© Copyright Policy
Related In: Results  -  Collection

License
Show All Figures
getmorefigures.php?uid=PMC4488881&req=5

pone.0127927.g001: Steps to policy effects.We modelled the steps to the effect of an intervention on dietary salt intakes in terms of: Efficacy, the largest potential effect; Coverage, the spread of the intervention through the population; Impact, the size of the outcome that results, if the intervention reaches its target, considering industry or individual responsiveness. We developed this model based on the discussion surrounding McLaren et al. [29] who followed Giddens’ [37] description of society by distinguishing structural from agentic policy options. We further applied Tugwell et al.’s [36] concept that socio-economic differentials could arise at each step of policy action. In doing so, we expand the policy detail in Diderichsen et al.’s [38] description of the maintenance of inequality.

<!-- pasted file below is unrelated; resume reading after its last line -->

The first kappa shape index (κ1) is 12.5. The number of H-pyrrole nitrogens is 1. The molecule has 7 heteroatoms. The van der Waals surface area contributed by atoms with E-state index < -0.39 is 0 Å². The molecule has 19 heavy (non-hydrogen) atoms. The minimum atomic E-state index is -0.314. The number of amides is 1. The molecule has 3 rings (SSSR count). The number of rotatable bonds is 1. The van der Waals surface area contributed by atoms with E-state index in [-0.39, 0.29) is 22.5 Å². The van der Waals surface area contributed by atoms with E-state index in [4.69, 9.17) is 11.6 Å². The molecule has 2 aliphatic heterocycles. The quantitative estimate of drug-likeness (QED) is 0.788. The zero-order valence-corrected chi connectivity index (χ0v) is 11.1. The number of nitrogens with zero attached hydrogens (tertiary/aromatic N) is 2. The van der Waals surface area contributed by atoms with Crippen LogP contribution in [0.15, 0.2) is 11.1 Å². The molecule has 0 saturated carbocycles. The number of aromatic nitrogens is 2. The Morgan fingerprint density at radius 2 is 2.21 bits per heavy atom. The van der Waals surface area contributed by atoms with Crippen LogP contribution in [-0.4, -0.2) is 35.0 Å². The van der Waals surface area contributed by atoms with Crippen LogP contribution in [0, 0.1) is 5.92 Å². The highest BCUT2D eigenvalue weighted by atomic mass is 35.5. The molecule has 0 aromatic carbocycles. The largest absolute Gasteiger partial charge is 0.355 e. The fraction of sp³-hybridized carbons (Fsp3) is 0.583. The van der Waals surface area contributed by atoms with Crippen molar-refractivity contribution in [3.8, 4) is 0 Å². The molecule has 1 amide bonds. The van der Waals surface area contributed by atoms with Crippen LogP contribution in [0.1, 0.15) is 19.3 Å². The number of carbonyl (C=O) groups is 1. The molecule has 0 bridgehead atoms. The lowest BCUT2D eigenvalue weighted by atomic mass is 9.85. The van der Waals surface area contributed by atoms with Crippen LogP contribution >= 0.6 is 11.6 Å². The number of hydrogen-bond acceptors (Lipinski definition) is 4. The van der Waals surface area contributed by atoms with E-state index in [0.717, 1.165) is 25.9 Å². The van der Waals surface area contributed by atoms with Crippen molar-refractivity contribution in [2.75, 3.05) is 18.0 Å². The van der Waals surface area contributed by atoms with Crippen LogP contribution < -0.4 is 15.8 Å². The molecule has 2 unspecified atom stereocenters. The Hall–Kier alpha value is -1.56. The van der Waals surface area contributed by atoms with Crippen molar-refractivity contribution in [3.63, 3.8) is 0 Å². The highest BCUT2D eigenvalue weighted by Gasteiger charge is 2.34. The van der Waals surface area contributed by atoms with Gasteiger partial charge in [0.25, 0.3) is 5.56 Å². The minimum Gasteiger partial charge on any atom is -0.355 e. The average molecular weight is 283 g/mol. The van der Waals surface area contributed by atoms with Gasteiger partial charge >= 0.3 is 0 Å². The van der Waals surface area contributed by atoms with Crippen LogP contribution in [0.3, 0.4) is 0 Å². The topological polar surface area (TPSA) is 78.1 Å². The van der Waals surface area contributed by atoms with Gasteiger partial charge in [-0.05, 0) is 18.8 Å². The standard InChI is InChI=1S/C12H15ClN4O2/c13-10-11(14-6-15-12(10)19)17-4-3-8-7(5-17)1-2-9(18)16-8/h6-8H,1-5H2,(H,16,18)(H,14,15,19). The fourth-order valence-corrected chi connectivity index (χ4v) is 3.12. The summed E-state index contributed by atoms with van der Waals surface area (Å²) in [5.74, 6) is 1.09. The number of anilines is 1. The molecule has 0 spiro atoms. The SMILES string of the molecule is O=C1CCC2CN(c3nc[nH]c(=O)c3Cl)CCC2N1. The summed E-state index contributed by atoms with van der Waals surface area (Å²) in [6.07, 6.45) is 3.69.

Mentions: We modelled the policy effects on dietary salt intake in three steps, illustrated in Fig 1. We based our framework on the staircase analogy of Tugwell et al. [36]. In it, we define the steps:

Bottom Line: Further voluntary reformulation was predicted to be less effective and inequality-reducing, preventing or postponing 1,500 (200-5,000) CHD deaths in total, with the effect greater by 100 (-100-600) deaths or 49% in the most deprived than in the most affluent.Mandatory engagement with industry to limit salt in processed-foods appears a promising and inequality-reducing option.For other policy options, our expert-driven forecast warns that future policy implementation might reach more deprived individuals less well, limiting inequality reduction.

View Article: PubMed Central - PubMed

Affiliation: Department of Public Health and Policy, University of Liverpool, Liverpool, L69 3GB, United Kingdom.

ABSTRACT